Otherwise healthy plants can watch as the operation comes to a standstill because of unvalidated and inadequate addition vessels. They can cause contamination of the product as well as excessive labor input if not carefully chosen, and as such, their selection should not be taken lightly.
One vessel for all purposes
Addition and storage vessels are also needed for a multitude of tasks involved in unsterile operation. Most, if not all of those vessels are unsuitable for aseptic applications, and not all vessels suitable for sterile operation can be used freely for all steps of the process.
To ensure operational safety and applicational suitability, some addition and storage vessels such as those built by Bioengineering have been designed for sterile use in the biotech and pharmaceutical industries. These vessels are made of stainless steel with a surface roughness of Ra 0.8µm in areas in contact with the product, and they come in volumes ranging from 5 to 60 liters. Alternatively, vessels made of borosilicate glass reinforced with epoxy resin offer solutions in smaller plants. Both the glass and steel vessels can be autoclavable and steam sterilizable so liquids can be sterilized directly in the vessels or separately according to the techniques described above. Steel vessels come equipped with three DN19 ports fitted with standard sterile connections, sterile connections with an immersion tube, hypodermic needles with a cup and diaphragm, blind plugs, sterile filters, and pressure gauges. Everything from the number of ports, the multitude of accessories, and the combination of options offer limitless applications for sterile liquid transfer with pumps or compressed air, including sterile refill and aseptic replacement of connectors.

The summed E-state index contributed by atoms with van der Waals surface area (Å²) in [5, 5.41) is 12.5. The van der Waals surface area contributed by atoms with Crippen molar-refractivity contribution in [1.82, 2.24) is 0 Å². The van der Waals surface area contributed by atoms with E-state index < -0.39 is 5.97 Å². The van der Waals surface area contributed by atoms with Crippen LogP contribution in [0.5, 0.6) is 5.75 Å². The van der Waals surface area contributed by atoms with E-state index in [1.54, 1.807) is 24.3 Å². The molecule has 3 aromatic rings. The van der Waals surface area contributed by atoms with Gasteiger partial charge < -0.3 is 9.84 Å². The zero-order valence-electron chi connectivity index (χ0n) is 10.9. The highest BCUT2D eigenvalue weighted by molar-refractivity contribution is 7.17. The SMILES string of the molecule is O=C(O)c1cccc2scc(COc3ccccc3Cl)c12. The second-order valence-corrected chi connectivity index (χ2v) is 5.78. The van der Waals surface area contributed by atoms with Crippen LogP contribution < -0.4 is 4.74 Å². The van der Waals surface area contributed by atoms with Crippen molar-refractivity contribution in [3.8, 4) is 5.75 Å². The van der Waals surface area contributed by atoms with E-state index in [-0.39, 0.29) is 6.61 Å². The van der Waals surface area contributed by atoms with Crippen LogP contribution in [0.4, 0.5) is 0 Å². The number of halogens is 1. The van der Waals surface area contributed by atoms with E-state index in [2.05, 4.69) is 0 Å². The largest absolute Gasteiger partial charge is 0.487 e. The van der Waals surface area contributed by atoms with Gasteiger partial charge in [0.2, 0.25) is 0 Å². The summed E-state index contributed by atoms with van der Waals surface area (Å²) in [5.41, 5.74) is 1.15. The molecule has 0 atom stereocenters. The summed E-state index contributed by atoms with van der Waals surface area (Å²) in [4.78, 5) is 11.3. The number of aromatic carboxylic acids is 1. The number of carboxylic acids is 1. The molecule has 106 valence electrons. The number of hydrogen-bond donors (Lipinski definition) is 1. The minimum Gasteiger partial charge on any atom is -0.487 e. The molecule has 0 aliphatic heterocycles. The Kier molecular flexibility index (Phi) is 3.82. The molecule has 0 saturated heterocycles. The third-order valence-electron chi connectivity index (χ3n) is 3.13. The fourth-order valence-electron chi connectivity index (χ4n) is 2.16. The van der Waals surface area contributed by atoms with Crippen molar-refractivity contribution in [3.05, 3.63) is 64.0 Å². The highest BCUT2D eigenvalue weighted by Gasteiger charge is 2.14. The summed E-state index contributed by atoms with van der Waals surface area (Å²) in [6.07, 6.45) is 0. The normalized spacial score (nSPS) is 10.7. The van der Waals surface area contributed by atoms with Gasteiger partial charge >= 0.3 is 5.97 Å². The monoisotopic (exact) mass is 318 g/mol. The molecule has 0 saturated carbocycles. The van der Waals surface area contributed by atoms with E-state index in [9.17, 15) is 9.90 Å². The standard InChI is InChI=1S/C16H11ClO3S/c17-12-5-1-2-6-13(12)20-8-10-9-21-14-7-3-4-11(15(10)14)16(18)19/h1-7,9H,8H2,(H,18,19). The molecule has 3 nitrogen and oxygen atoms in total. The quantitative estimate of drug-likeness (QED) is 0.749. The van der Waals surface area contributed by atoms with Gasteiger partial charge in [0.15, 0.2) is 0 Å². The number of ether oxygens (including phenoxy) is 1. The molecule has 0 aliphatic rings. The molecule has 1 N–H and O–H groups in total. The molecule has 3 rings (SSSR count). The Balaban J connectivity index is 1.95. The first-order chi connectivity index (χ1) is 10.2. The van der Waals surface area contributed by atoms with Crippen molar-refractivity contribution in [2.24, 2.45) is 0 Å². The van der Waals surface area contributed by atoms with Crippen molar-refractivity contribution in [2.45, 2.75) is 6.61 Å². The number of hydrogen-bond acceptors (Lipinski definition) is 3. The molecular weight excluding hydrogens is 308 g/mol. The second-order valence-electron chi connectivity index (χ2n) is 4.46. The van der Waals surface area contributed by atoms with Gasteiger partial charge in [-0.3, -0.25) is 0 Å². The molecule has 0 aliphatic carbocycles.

In the case of harvest or transfer from the vessels, the connection is made using the hypodermic needle and diaphragm. The diaphragms are secured with a blind plug and the connection is established when the needle is removed from the cup, piercing through the diaphragm, and screwed tightly.
Vessels such as these are designed to be simple and intuitive to make cleaning and sterilization regulation compliance as easy as possible, yet because of their modular components, they are also ideal for numerous aseptic liquid transfer applications. The vessels can be fully integrated into a plant for dosing, storage, harvest and transport of sterile liquids. Above all, it is important to remember that only through the selection of suitable, high-grade components, can the smooth and sterile operation of the entire plant be ensured.